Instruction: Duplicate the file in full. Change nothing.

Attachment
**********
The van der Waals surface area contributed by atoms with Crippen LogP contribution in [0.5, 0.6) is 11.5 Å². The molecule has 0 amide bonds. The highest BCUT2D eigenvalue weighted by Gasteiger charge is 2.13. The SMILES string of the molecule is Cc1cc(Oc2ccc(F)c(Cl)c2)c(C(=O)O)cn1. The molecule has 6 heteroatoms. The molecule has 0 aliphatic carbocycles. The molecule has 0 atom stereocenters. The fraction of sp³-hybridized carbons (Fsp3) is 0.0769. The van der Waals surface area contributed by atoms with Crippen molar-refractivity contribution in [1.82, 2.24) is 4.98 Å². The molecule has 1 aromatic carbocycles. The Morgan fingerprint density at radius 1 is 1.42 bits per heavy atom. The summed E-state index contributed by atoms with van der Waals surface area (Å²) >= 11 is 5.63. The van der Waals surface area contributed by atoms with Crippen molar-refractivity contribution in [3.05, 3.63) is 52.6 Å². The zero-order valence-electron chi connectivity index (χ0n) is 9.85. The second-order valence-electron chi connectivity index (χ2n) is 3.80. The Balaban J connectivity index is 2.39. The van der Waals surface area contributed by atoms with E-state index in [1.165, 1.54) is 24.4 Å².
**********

The van der Waals surface area contributed by atoms with Crippen LogP contribution in [0.5, 0.6) is 11.5 Å². The molecule has 0 amide bonds. The highest BCUT2D eigenvalue weighted by Gasteiger charge is 2.13. The SMILES string of the molecule is Cc1cc(Oc2ccc(F)c(Cl)c2)c(C(=O)O)cn1. The molecule has 6 heteroatoms. The molecule has 0 aliphatic carbocycles. The molecule has 0 atom stereocenters. The fraction of sp³-hybridized carbons (Fsp3) is 0.0769. The van der Waals surface area contributed by atoms with Crippen molar-refractivity contribution in [1.82, 2.24) is 4.98 Å². The molecule has 1 aromatic carbocycles. The Morgan fingerprint density at radius 1 is 1.42 bits per heavy atom. The summed E-state index contributed by atoms with van der Waals surface area (Å²) >= 11 is 5.63. The van der Waals surface area contributed by atoms with Crippen molar-refractivity contribution in [3.05, 3.63) is 52.6 Å². The zero-order valence-electron chi connectivity index (χ0n) is 9.85. The second-order valence-electron chi connectivity index (χ2n) is 3.80. The Balaban J connectivity index is 2.39. The van der Waals surface area contributed by atoms with E-state index in [1.165, 1.54) is 24.4 Å².